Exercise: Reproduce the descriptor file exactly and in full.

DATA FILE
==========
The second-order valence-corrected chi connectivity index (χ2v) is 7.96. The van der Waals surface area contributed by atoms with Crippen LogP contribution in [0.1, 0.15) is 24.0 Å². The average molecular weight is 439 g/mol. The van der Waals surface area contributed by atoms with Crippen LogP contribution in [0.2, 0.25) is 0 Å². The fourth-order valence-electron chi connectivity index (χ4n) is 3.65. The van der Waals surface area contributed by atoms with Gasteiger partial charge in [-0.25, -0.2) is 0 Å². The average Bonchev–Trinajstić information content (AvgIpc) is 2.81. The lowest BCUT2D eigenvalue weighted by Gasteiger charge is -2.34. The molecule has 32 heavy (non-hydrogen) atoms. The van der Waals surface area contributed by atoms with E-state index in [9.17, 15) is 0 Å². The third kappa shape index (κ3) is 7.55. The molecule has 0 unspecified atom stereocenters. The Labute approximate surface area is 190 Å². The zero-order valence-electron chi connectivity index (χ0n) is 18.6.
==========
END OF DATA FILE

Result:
The second-order valence-corrected chi connectivity index (χ2v) is 7.96. The van der Waals surface area contributed by atoms with Crippen LogP contribution in [0.1, 0.15) is 24.0 Å². The average molecular weight is 439 g/mol. The van der Waals surface area contributed by atoms with Crippen LogP contribution in [0.2, 0.25) is 0 Å². The fourth-order valence-electron chi connectivity index (χ4n) is 3.65. The van der Waals surface area contributed by atoms with Gasteiger partial charge in [-0.25, -0.2) is 0 Å². The average Bonchev–Trinajstić information content (AvgIpc) is 2.81. The lowest BCUT2D eigenvalue weighted by Gasteiger charge is -2.34. The molecule has 32 heavy (non-hydrogen) atoms. The van der Waals surface area contributed by atoms with E-state index in [9.17, 15) is 0 Å². The third kappa shape index (κ3) is 7.55. The molecule has 0 unspecified atom stereocenters. The Labute approximate surface area is 190 Å². The zero-order valence-electron chi connectivity index (χ0n) is 18.6.